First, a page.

Common non-natural modifications include, but are not limited to, N-Alkylation, Cα-tetrasubstituted α-amino acids (e.g. Aib [α-amino butyric acid]), β-substituted amino acids, etc. These non-natural amino acids cannot be directly handled by standard force field libraries implemented in AMBER and GROMACS. PEPstrMOD uses special force field libraries FFNCAA and SwissSideChain, to incorporate these non-natural amino acids in the peptide followed by energy minimization and molecular dynamics to generate the tertiary structure of the peptide having these modifications. Briefly, FFNCAA library contains parameters for 147 non-natural/noncanonical amino acids, which are compatible with AMBER software package, and SwissSideChain represents 210 non-natural amino acids with both L- and D-configurations, which are compatible with GROMACS software package. Together, these libraries represent diverse modifications, which include alkylation, β-amino acids, methoxylation, halogenation, sulfones, etc. The list of non-natural amino acids from FFNCAA and SwissSideChain force field libraries is available in the Additional file 1: Table S1.

Post Translational Modifications (PTMs)

Many functional aspects of proteins/peptides are regulated through PTMs. PTMs (e.g. phosphorylation, hydroxylation, etc.) regulate a variety of functions like regulation of gene expression, signaling cascades, etc. With the availability of special force field library for PTM (FFPTM), developed using quantum-chemical level, the integration and use of these force fields in PEPstrMOD makes it feasible to study the effect of PTMs on the structure of peptides. Briefly, FFPTM library consists of parameters for 32 common PTMs (e.g. phosphorylation, acetylation, hydroxylation, palmitoylation, farnesylation, etc.), which are compatible with AMBER software package. The list of PTMs from FFPTM force field library is available in the Additional file 1: Table S2.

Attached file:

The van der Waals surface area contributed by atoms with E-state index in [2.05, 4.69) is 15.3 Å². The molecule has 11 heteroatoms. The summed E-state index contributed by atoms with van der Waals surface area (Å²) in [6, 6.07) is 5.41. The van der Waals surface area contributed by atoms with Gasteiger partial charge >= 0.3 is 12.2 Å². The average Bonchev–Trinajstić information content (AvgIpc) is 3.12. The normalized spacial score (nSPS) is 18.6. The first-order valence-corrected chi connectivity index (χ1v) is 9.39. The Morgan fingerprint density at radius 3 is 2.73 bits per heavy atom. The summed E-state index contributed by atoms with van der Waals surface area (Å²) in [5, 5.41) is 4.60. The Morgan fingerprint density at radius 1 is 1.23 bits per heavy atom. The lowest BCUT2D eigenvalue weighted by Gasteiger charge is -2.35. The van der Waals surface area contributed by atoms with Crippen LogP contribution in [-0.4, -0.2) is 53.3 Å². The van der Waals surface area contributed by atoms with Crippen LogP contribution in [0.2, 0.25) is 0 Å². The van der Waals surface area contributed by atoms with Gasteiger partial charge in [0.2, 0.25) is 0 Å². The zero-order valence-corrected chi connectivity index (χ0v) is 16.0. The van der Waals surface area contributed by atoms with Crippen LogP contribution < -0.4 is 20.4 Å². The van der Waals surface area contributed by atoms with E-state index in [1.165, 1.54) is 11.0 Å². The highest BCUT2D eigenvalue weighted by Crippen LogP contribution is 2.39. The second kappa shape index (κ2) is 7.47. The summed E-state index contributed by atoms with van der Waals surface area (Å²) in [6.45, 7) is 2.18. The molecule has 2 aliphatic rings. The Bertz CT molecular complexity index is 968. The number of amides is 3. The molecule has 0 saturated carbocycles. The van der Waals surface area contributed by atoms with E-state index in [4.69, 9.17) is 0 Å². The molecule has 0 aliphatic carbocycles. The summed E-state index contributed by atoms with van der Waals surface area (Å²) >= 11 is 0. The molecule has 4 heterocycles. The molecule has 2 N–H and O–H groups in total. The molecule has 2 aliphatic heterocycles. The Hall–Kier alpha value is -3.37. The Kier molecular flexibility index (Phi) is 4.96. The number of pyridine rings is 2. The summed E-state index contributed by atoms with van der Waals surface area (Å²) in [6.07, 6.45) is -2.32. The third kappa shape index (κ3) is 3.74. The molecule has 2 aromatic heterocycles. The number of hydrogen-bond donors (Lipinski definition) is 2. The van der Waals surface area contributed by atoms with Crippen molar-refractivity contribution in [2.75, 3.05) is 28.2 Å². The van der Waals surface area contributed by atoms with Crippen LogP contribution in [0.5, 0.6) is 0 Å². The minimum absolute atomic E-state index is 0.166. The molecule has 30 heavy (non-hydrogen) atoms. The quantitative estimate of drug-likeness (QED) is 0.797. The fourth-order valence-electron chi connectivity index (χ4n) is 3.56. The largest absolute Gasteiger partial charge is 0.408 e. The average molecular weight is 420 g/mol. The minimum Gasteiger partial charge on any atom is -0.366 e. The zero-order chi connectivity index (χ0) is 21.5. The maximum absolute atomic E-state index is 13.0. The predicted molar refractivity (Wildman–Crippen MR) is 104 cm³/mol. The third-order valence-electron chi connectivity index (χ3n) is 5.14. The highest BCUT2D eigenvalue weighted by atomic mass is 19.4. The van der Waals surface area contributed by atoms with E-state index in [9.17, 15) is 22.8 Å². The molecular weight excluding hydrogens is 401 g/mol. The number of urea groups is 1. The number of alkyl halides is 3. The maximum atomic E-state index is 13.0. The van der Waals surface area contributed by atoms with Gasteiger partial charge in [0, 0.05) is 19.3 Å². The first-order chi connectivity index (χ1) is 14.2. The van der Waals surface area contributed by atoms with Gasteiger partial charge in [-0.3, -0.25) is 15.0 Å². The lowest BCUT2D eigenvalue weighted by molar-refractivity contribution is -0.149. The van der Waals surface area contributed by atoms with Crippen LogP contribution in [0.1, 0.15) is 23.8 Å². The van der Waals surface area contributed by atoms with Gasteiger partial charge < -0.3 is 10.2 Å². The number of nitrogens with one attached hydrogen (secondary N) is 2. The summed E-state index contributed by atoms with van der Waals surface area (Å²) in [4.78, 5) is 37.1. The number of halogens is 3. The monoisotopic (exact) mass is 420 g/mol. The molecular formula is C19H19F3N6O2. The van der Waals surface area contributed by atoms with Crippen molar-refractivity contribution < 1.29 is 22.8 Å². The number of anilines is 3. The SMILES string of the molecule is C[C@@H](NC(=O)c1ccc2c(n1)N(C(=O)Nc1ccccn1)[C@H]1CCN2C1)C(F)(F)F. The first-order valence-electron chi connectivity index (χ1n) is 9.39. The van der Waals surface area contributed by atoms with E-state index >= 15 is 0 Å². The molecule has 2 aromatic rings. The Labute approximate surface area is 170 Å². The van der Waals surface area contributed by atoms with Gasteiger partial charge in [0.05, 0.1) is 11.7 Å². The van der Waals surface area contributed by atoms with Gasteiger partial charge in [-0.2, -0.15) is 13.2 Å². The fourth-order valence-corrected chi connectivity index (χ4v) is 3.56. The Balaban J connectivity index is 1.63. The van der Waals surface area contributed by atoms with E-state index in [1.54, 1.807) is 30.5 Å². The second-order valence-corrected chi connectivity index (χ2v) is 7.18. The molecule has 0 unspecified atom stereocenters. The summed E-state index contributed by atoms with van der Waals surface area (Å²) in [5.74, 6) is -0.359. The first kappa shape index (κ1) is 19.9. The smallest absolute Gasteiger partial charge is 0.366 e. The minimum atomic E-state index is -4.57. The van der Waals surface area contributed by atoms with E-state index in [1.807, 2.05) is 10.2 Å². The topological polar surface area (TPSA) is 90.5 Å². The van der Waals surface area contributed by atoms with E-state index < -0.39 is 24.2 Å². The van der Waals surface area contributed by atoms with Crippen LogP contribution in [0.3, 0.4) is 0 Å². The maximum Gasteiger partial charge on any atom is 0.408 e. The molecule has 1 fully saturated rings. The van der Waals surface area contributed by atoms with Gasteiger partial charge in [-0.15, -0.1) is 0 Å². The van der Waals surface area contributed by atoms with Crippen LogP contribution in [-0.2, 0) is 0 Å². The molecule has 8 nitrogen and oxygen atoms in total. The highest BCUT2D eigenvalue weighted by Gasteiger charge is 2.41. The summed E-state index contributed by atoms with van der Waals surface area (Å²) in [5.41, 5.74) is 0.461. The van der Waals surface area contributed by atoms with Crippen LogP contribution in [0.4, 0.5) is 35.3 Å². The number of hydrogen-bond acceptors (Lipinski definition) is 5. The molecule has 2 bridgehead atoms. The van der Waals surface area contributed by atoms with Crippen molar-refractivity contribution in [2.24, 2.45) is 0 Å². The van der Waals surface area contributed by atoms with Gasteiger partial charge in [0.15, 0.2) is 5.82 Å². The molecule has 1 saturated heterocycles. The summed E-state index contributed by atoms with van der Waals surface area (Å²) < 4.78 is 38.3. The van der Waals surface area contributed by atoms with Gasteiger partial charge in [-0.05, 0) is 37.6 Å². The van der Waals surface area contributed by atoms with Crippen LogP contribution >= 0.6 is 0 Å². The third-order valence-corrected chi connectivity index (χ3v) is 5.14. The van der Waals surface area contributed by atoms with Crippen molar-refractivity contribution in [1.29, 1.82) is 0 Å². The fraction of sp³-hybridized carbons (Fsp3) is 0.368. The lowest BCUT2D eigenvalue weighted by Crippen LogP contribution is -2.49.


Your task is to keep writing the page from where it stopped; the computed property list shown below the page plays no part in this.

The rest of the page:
Molecular dynamics details

Due to the compatibility issues of the available force fields, we used two molecular dynamics software packages, AMBER version 11 (compatible with FFNCAA and FFPTM libraries) and GROMACS version 4.6.5 (compatible with SwissSideChain library). A non-bonded cut-off value of 10 Å was used and minimization was performed for 2000 steps (1000 steps with steepest descent and rest of the steps with conjugate gradient algorithm). Next, the system was heated for 50 ps (ps) using NVT ensemble (at 300 K) and then equilibrated for 50 ps at NPT ensemble (at pressure of 1 bar). Finally, production molecular dynamics was performed at 300 K temperature and 1 bar pressure with a time step of 1 femtosecond. For performing simulation in water, TIP3P [57] and SPC [58] water models were used in AMBER and GROMACS respectively and for simulations in hydrophobic environment, methane box was used. The simulation time (50/100 ps) can be selected by the user. Simulation can be performed either in water, hydrophobic or vacuum environments. In vacuum environment, the system was heated for 50 ps (at 300 K) followed by production molecular dynamics (at temperature of 300 K) with no periodic boundary conditions. All the parameters corresponding to molecular dynamics simulations in AMBER and GROMACS used in PEPstrMOD are provided in Additional file 1: Table S3 and S4.

Results and discussion

PEPstrMOD implements the original PEPstr algorithm and incorporates modified residues using force field libraries. The PEPstr algorithm has already been benchmarked on a set of 42 bioactive peptides [12]. Other methods, like PEP-FOLD, also compared and evaluated the performance of PEPstr algorithm with their methods [15, 16]. Here, we evaluated the application of PEPstrMOD in handling the peptides having modified residues. Table 2 shows the types of modifications implemented in the PEPstrMOD method along with the availability of these modifications in other peptide tertiary structure prediction methods.